‘Stress, misery and poverty’ of Universal Credit
Islington MP Jeremy Corbyn calls for ‘ridiculous’ new benefits system to be scrapped
16 November, 2018 — By Emily Finch
Islington North MP and Labour Party leader Jeremy Corbyn speaking at the Islington People’s Rights AGM on Tuesday
JEREMY Corbyn has called for “an end to the ridiculous system” of Universal Credit amid concerns that the borough’s most vulnerable residents are being pushed into poverty.
The Labour leader, speaking at the Islington People’s Rights AGM on Tuesday, spoke out against the new benefits system which he said has “led to stress, misery and poverty and on average a loss of about £50 a week for many families”.
He added: “I am therefore calling for a halt in the rollout and an end to the ridiculous system which has become a vehicle for depriving people who deserve and need the benefits they should get of getting them. [It is] a way to use austerity to impoverish the very poorest in this country.”
So far, Labour policy has been a “halt and reform” approach to Universal Credit but the Islington North MP’s hardening stance mirrors that of his chancellor, John McDonnell, who also publicly called for it to be scrapped last month.
Around 4,000 people in the borough have been moved onto Universal Credit which rolls six “legacy” benefits including tax credits and housing into one.
All applications for Universal Credit must be completed online.
As previously revealed in the Tribune, there has been a significant increase in foodbank use as people find themselves struggling while waiting an average of five weeks for their first payment.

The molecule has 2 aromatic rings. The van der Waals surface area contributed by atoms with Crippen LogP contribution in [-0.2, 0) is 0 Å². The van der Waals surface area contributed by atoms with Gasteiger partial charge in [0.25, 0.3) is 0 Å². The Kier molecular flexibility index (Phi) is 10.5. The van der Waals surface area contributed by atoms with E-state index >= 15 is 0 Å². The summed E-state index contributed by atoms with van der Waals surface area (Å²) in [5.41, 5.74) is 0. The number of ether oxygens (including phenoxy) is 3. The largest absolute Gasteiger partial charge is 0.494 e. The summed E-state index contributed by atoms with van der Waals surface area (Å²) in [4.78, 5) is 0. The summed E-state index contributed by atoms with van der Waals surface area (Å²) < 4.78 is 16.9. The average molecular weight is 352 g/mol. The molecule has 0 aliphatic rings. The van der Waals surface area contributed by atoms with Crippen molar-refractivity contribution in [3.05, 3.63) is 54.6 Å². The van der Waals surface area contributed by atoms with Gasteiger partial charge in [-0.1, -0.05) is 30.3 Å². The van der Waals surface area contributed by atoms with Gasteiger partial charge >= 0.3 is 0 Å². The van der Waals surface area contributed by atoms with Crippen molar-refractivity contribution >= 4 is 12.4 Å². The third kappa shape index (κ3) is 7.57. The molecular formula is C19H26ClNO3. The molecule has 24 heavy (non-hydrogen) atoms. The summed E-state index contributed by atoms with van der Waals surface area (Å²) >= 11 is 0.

Last week, we reported how Islington resident Lawrence, 53, said he would lose £130 each month under the new system, which was designed under the Lib Dem and Conservative coalition government to encourage people into work.
Mr Corbyn also spoke of a need for tighter rent controls – a policy first introduced at the annual party conference last year.
He said: “An issue that we are facing is that of social cleansing and poverty in our borough, social cleansing brought about by a free market in housing which means that the private rented sector becomes increasingly impossible to afford for anybody not on quite good incomes.”
The veteran MP said people being pushed out of an area was a “terrible situation” that he had witnessed in every “inner urban community” throughout the country.
“Unless we have a national change in housing policy which regulates the private rented sector and that builds the council houses that are necessary, then this process will go on,” he said.
Asked at the end of the meeting by the Tribune what regulations he would introduce, Mr Corbyn said: “There would be regulations on length of tenancies, conditions of tenancies, conditions of the buildings, and also the energy efficiencies as well. It’s not completely finalised yet.”
He also praised the work of Islington People’s Rights which has offered debt advice and support to the borough’s residents for 49 years.
Town Hall leader Labour Councillor Richard Watts backed Mr Corbyn at the meeting and said: “I am beginning to move away from taking the view that we should pause Universal Credit, but take the view that Universal Credit is not fixable.”
He added: “The sooner we come to the recognition we need to scrap it and find ways to do that, the better.”
Dan Norris, from the Child Poverty Action Group charity, told the meeting that he met with a representative of the UN Special Rapporteur earlier in the week to demonstrate how difficult it was to complete an online Universal Credit application. The independent expert from the UN is currently touring the country to investigate poverty and the impact of austerity.